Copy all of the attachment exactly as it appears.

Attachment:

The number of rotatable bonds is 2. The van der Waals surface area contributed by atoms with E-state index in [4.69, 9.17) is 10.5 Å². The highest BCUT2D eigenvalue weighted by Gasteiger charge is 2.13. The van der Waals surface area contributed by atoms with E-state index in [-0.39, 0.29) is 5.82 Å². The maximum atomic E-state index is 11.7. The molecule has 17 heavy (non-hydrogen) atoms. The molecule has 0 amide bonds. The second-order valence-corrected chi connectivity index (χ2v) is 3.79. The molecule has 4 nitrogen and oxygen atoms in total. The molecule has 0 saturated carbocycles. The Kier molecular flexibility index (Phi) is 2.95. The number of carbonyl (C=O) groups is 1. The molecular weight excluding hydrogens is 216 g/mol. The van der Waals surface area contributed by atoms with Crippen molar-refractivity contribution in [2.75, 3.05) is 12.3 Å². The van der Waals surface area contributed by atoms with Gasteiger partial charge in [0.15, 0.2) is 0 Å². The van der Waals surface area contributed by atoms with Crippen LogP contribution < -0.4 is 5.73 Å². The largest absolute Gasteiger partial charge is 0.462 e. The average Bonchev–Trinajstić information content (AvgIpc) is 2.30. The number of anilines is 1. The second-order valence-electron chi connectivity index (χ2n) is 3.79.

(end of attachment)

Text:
The number of rotatable bonds is 2. The van der Waals surface area contributed by atoms with E-state index in [4.69, 9.17) is 10.5 Å². The highest BCUT2D eigenvalue weighted by Gasteiger charge is 2.13. The van der Waals surface area contributed by atoms with E-state index in [-0.39, 0.29) is 5.82 Å². The maximum atomic E-state index is 11.7. The molecule has 17 heavy (non-hydrogen) atoms. The molecule has 0 amide bonds. The second-order valence-corrected chi connectivity index (χ2v) is 3.79. The molecule has 4 nitrogen and oxygen atoms in total. The molecule has 0 saturated carbocycles. The Kier molecular flexibility index (Phi) is 2.95. The number of carbonyl (C=O) groups is 1. The molecular weight excluding hydrogens is 216 g/mol. The van der Waals surface area contributed by atoms with Crippen molar-refractivity contribution in [2.75, 3.05) is 12.3 Å². The van der Waals surface area contributed by atoms with Gasteiger partial charge in [0.15, 0.2) is 0 Å². The van der Waals surface area contributed by atoms with Crippen LogP contribution < -0.4 is 5.73 Å². The largest absolute Gasteiger partial charge is 0.462 e. The average Bonchev–Trinajstić information content (AvgIpc) is 2.30. The number of anilines is 1. The second-order valence-electron chi connectivity index (χ2n) is 3.79.